The explosion in recreation use on the nation’s forests has prompted Congress to consider a consistent, nationwide user-fee program. A USDA Forest Service spokeswoman says taxes simply don’t cover all the costs of maintenance at national forests and parks, and that a consistent method of implementing user fees will be necessary.
Meanwhile, critics of the program call user fees “the thin edge of a wedge” that will allow the federal government, with the approval of the Bush administration, to privatize public lands by allowing for-profit concessionaires and more user fees.
The recreation fee demo project has been in effect for five years at select recreation sites around the country, where fees collected are spent on improvements and maintenance. Though Congress initially approved the fee demo project as a pilot project, fee demo has been extended, with the most recent extension set to expire on Sept. 30, 2004.
Congress may act well before then, however. Recently, Congress asked the federal land management agencies that implement user fees to pull together all the information gleaned from five years of experience in order to come up with plan for a nationwide user fee program.
For Scott Silver, director of an Oregon group called Wild Wilderness, the user fee program is one step in the inexorable push towards “public-private” management of public lands, a move he says is endorsed by President George Bush and Secretary of the Interior Gale Norton.
Silver has obtained a copy of an internal memo from the Forest Service that demonstrates what he has been saying all along: that user fees have no solid support in Congress. The memo was written by Teri Cleeland, a Forest Service program leader in Washington, D.C. who met with House staff members in November to discuss making the user fee program permanent.
According to Cleeland’s memo, Congress does not agree either about the effectiveness of the program or whether it should be made permanent. The memo notes, among things, that there is “No interest from the Democrats...in pursuing replacement authority and [Congress does] not favor fees for dispersed recreation activities, such as backcountry use or hiking.” Additionally, there is concern with charging visitors too much and limiting their visits, and a suggestion that they adopt “the Disneyland concept—one fee for all activities.” Before a national program is implemented, however, the Forest Service “needs to get the heat turned down in Ore., Wash., Idaho, and Calif. before permanent authority will be considered” and put out a number of “hotspots.”
The opposition to user fees in the Pacific Northwest may represent “hotspots” to congressional staffers, but to Silver it’s more like democracy in action.
“Right now it’s my contention that the program has had a couple of rocky years,” he says. “It’s clear the issue is not without its problems. As it becomes more understood, opposition grows.”
Federal land managers are trying to stay a jump ahead of user fee opponents, he adds. Rather than let the opponents gather steam and clout, the Forest Service and their federal partners in user fees are trying to make the pilot project permanent before it runs out in mid-2004. The next six months, he says, will be critical.
Silver isn’t challenging the pilot project for now. “Let them have it until 2004,” he says. By then he believes opposition will have grown so strong, not only in the northwest hotspots, but nationwide, that the program won’t survive a populist challenge.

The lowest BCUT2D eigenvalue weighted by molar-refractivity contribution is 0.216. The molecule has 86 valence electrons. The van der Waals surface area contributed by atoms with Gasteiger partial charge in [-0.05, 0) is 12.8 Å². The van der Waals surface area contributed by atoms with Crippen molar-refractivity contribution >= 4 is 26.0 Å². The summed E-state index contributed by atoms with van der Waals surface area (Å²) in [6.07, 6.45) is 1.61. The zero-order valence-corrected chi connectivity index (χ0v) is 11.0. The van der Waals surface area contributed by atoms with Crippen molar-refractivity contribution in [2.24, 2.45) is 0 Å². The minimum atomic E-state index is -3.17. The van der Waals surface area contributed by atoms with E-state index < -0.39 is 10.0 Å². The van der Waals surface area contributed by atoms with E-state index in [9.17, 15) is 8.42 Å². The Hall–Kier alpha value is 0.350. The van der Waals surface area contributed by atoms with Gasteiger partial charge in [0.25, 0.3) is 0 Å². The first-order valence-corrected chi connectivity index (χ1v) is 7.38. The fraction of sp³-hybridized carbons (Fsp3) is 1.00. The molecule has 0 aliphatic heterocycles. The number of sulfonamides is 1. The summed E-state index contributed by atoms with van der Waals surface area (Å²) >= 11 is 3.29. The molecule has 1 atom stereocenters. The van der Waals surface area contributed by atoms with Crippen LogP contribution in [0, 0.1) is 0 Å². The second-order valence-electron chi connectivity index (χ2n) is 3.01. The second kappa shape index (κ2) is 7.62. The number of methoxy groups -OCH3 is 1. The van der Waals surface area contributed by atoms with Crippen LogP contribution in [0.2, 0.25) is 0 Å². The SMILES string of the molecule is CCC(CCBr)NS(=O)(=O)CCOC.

Cleeland says that Silver obtained a copy of her memo from “anti-fee demo folks” and mistakenly attributes House staffer quotes to her. “He was quoting me on things I didn’t say, but what congressional staffers said.”
She argues that regardless of whether people are for or against user fees, it’s time to pull together all the information gained from the last five years and move on. Last fall’s hearing on the subject before a forest health subcommittee was a “wake-up call” to the agencies that charge user fees, she says. All winter, Cleeland and her colleagues have been gathering information on the user fee program on how well it’s worked, whether low-income people are being shut out of public lands, if user fees should be applied to developed sites only and what a nationwide user fee program would look like.
One question not asked is whether anyone should pay at all for what has historically been free. Cleeland argues that public lands have seen a surge in recreation use in recent years, and taxes can’t keep up with use, and resources deteriorate as a result. Fees, she says, provide value, and the recreation-loving public doesn’t want to sacrifice value.
Silver says user fees are a poor trade-off. In exchange for their heritage, the American people pay a few dollars and get outhouses and picnic tables.
Federal land management agencies hope to have a final report detailing the results of five years of user fees across the country, possibly by this spring. Cleeland acknowledges that gauging the success of the program thus far is difficult, since there are no good criteria for defining success.
For Montanans, long accustomed to free access to the great outdoors, the biggest question is where the fees will stop. If the Forest Service can charge $2 a day to view the scenery at Lake Como, near Hamilton, seasonal hiker passes may not be very far behind.
“I don’t see that happening,” says Cleeland. “People look at national forests differently than they look at national parks.”
Silver says the agency is “engaged in a last-ditch effort to calm the growing opposition to a program that threatens to burst into flames.”
The rush to privatize public lands, he says, “may not be stoppable.” Unless the American people make their opposition known, privatization is all but guaranteed, he believes. “They are stealing your heritage.”